Kosher Cookies?

Decorating By thecook Updated 11 Sep 2008 , 6:21pm by chutzpah

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thecook Posted 10 Sep 2008 , 11:16pm
post #1 of 5

I would like to make my new rabbi brother-in-law sugar cookies. Are nfsc kosher? What about antonia74 royal icing? I've been searching the internet, but am getting more confused the more I read. He really doesn't follow a strict kosher diet except during the holidays, but I know he would appreciate the effort. We are an Irish Catholic family so this is a whole new world for me. Any ideas would be helpful. THANKS.

4 replies
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playingwithsugar Posted 11 Sep 2008 , 2:08am
post #2 of 5

I think your desire to honor your brother-in-law is wonderful.

The definition of kosher means that the food is fit, or follows, Kosher dietary laws. This is not only defined as using Kosher ingredients, it also means that the food is prepared in a Kosher kitchen, which is full of extra regulations and procedures.

I am not Jewish, but I have several family members who are. They do not follow full Kosher dietary laws (holy days, like your BIL), but try to I honor their faith the best I can, by purchasing products labeled as Kosher when I bake for them. It doesn't make my baking for them Kosher, but expresses love and respect for them the best I can.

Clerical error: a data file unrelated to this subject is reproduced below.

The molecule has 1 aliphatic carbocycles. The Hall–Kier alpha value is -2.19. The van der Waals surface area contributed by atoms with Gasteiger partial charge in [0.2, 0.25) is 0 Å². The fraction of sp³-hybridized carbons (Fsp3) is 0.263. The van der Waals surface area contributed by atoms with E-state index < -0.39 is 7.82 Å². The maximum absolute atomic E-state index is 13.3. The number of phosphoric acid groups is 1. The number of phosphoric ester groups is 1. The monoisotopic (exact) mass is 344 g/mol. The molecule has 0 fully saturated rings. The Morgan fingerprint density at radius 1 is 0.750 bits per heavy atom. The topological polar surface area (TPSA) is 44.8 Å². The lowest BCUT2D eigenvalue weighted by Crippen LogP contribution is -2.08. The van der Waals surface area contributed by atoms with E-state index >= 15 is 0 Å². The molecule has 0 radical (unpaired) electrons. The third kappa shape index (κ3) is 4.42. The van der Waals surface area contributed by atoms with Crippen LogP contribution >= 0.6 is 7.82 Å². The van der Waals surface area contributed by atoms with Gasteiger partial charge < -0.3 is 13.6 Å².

One of the best authors on Kosher baking is Marcy Goldman, but I do not know what is in her repertoire. She has a couple of baking books, so you should go to a book store and see what she has in them.

I know there are a couple of Kosher bakers here on CC. Hopefully, they would be able to provide more information for you.

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redpanda Posted 11 Sep 2008 , 2:23am
post #3 of 5

What is/is not Kosher depends on who you ask. I have made NFSC for a friend who is a Rabbi. (The shape sorter cake and cookies in my gallery were for this family.)

Many who keep Kosher won't eat food made in a non-Kosher kitchen, but if your BIL will eat in regular (non-Kosher) restaurants, possibly just eating vegetarian/fish, but no meat/chicken, he's probably OK with food you make at home. The thing to do is look at the individual ingredients to make sure they have one of the Kosher symbols on them.

I'm not familiar with Antonia's icing. I make mine using meringue powder that is Kosher. The only other think to worry about is the icing colors--the ones I use do have the certification.


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thecook Posted 11 Sep 2008 , 6:01pm
post #4 of 5

Thsnks. I guess I have to look at my ingredients and go from there. It seems my powder sugar may not be kosher, but I'm not sure.

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chutzpah Posted 11 Sep 2008 , 6:21pm
post #5 of 5

Technically, food items prepared in a non-kosher kitchen can never be kosher. Lot's of Jews, however, don't keep kosher, or else they keep kosher at home, but eat out in non-kosher restaurants/non-kosher friends etc. Here are some links for ya... They'll have a list of kosher ingredients.

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